5 Things You Need to Know About the BashBug



1. Don’t Panic.

As our favorite galactic traveler’s companion reminds us (ref. Hitch Hikers Guide to the Galaxy), It’s important to keep problems in perspective. The Heartbleed Bug incited widespread panic for what turned out to be limited reasons. This new security bug is reported to be even bigger than Heartbleed, but it, too, has a relatively limited reach. It only affects Unix-based systems that use Bash. The best way to address it is to keep updated on the patches which are sent out. Some routers are also affected, and so updates will be pushed out to handle those as well.

2. What is the BashBug?

Bash is one of the central programs to the modern Unix operating system. It’s used to issue commands to the kernel of the OS. It is a little like the Windows command line. Mac’s desktop operating systems are built on Unix, and that’s why people are concerned. The BashBug is an exploitable nuance of the Bash shell that someone could use to observe and possibly modify an unknowing computer’s information. Basically, it’s like leaving your car window down.

3. I have an iPhone, should I be worried?

No. The iOS is a different operating system from the Desktop OS of MAC, known as OS X.

4. What if someone w/ a Mac emails me? Will my company be at risk? Can I “catch” the Bug this way?

No. The vulnerability is specific to Unix-based OSes. It can’t be transferred between operating systems. Windows has a fundamentally different underlying program, and it does not include Bash, which is the host for this bug.

5. What’s this thing about routers? 

Some routers run on a variation of Linux. Manufacturers will also be pushing out updates to resolve this. Please contact your system administrator (which might be us) to resolve it if you have concerns. We can be reached at 888-244-1748.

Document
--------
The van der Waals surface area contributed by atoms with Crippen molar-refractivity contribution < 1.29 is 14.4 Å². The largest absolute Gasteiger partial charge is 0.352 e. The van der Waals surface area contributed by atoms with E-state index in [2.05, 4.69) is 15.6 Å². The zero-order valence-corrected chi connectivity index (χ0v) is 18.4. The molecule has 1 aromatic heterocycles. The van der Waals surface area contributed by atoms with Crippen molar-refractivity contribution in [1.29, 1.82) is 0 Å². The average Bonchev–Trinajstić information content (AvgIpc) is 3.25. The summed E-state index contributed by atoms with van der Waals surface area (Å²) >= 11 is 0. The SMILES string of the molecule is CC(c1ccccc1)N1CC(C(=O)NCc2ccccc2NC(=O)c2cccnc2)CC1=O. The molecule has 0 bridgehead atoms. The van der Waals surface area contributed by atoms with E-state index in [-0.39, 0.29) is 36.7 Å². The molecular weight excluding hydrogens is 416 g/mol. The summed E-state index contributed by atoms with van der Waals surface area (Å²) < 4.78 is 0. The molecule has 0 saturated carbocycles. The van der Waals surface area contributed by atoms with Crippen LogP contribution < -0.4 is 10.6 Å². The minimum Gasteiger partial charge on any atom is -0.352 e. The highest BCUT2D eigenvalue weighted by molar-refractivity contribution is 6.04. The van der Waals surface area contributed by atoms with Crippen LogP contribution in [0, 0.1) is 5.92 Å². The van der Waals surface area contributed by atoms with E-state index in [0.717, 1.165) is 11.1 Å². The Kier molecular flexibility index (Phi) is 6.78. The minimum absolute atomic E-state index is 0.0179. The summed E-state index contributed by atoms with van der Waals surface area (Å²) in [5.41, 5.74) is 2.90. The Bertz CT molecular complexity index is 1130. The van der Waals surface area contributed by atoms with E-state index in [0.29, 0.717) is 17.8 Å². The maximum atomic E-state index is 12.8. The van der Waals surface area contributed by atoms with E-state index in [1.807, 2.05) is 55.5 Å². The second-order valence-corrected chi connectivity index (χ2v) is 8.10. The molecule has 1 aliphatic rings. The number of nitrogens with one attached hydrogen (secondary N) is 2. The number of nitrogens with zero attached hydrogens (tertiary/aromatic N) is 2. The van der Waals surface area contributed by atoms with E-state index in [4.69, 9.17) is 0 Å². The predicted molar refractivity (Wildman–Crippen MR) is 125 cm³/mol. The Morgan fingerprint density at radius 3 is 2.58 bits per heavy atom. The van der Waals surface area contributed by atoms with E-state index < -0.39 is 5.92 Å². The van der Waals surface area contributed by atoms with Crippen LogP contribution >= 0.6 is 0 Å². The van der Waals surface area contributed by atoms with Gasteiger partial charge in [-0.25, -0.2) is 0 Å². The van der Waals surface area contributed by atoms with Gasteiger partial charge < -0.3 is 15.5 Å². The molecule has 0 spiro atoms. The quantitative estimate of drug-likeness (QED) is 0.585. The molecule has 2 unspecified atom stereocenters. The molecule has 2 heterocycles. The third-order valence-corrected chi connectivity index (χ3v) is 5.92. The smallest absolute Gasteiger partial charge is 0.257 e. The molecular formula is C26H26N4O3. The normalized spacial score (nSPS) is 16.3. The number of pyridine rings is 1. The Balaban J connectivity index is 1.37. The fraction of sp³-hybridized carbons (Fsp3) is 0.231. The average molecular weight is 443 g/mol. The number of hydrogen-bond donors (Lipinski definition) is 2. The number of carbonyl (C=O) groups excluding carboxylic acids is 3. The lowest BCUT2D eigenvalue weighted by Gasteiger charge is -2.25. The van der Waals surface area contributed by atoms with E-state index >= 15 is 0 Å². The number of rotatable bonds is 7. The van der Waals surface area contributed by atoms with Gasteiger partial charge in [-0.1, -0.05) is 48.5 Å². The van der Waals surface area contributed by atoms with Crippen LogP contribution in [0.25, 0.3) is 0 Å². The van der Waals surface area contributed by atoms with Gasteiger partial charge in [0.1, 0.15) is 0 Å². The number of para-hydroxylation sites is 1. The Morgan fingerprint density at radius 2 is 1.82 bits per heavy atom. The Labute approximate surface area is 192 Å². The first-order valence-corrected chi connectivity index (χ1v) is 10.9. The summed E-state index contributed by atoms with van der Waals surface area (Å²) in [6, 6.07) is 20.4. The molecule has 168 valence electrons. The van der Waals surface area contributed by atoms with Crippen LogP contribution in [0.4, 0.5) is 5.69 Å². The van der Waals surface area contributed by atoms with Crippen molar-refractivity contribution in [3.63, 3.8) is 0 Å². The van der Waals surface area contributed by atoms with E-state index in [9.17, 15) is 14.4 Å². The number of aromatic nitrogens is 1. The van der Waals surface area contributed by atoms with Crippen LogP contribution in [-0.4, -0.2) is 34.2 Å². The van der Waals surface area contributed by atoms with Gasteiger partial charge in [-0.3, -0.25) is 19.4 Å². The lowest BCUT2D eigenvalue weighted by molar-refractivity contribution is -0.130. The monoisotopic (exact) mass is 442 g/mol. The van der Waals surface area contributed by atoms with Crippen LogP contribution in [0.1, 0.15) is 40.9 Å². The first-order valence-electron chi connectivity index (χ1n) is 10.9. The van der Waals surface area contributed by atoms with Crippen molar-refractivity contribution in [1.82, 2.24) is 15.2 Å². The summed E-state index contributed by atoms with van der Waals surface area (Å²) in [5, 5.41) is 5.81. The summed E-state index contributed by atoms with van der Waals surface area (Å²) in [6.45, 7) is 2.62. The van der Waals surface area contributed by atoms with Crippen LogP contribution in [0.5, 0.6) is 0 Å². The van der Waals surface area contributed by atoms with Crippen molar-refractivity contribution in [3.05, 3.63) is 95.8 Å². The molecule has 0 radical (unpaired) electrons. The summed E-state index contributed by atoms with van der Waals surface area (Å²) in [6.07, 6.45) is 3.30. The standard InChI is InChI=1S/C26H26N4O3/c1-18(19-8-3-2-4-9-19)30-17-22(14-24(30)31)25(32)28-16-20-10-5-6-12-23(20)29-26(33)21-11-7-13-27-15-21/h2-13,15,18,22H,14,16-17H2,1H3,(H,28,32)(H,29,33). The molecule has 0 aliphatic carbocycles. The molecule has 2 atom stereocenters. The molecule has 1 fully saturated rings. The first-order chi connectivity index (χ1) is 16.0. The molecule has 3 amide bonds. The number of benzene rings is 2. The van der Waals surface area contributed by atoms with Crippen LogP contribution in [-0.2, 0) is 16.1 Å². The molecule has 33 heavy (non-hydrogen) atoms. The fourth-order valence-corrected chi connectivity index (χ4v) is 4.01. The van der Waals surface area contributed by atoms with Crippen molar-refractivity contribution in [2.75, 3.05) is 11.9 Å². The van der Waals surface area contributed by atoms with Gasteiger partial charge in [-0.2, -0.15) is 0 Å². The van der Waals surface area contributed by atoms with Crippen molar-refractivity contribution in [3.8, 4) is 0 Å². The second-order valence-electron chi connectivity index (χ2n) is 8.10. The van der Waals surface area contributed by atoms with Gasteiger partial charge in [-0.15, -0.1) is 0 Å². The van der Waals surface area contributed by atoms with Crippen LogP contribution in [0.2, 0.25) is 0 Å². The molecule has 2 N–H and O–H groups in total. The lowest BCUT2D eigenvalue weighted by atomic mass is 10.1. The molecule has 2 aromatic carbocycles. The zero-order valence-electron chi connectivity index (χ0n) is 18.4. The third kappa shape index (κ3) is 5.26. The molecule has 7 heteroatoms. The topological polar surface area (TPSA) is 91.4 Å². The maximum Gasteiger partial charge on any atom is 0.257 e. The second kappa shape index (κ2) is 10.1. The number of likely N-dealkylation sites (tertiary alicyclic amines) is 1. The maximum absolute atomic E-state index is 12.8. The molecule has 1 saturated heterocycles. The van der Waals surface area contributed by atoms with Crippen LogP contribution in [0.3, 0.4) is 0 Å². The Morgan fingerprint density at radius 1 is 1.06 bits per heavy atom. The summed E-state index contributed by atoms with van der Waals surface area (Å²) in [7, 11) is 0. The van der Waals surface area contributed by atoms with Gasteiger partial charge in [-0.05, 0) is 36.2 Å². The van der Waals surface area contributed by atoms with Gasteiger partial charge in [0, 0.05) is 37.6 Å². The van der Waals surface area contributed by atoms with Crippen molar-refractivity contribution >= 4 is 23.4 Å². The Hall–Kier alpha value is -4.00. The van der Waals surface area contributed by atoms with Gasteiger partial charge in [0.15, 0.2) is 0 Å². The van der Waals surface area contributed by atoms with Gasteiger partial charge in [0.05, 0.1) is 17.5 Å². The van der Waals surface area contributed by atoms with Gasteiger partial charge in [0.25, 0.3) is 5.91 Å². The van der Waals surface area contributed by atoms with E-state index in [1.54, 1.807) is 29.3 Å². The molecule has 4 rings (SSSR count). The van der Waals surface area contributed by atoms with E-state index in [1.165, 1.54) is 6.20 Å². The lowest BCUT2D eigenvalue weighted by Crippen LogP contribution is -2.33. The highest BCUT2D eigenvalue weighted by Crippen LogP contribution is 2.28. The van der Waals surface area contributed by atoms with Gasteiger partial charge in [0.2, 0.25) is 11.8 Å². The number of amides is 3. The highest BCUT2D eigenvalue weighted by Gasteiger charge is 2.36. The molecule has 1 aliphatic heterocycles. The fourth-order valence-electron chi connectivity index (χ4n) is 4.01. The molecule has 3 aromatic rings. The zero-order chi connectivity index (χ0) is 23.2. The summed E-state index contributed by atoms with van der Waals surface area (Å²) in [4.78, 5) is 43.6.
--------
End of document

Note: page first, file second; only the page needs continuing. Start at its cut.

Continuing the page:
What does the Heartbleed Bug mean for me?



As I started thinking about my own personal safety in protecting myself against the Heartbleed bug, I started to  wonder how it truly affected me.  I’d updated the passwords that I needed to, to make sure that I could not potentially make things easier for my accounts to be compromised. But then I realized that if I was wondering about my Heartbleed damages, chances are the customers I help out every day, as an Everon tech, were wondering about it, too.  

From a technical standpoint, I knew that the way Heartbleed affected me had to do with websites that use Open SSL/TLS for encryption to make their sites secure. What does that mean to my non-tech customers? Well, simply put, this bug can affect you either directly or indirectly on your computer, but only to a small extent. The more immediate effect has been to the sites on which you have secure usernames and passwords to log in — everything from Social Media Sites to E-Commerce to streaming Entertainment sites. If you have installed software from any of these sites, and have it on your system, this is how your computer can be affected. But if you simply log in to a site and use your browser you are not at risk with your computer system.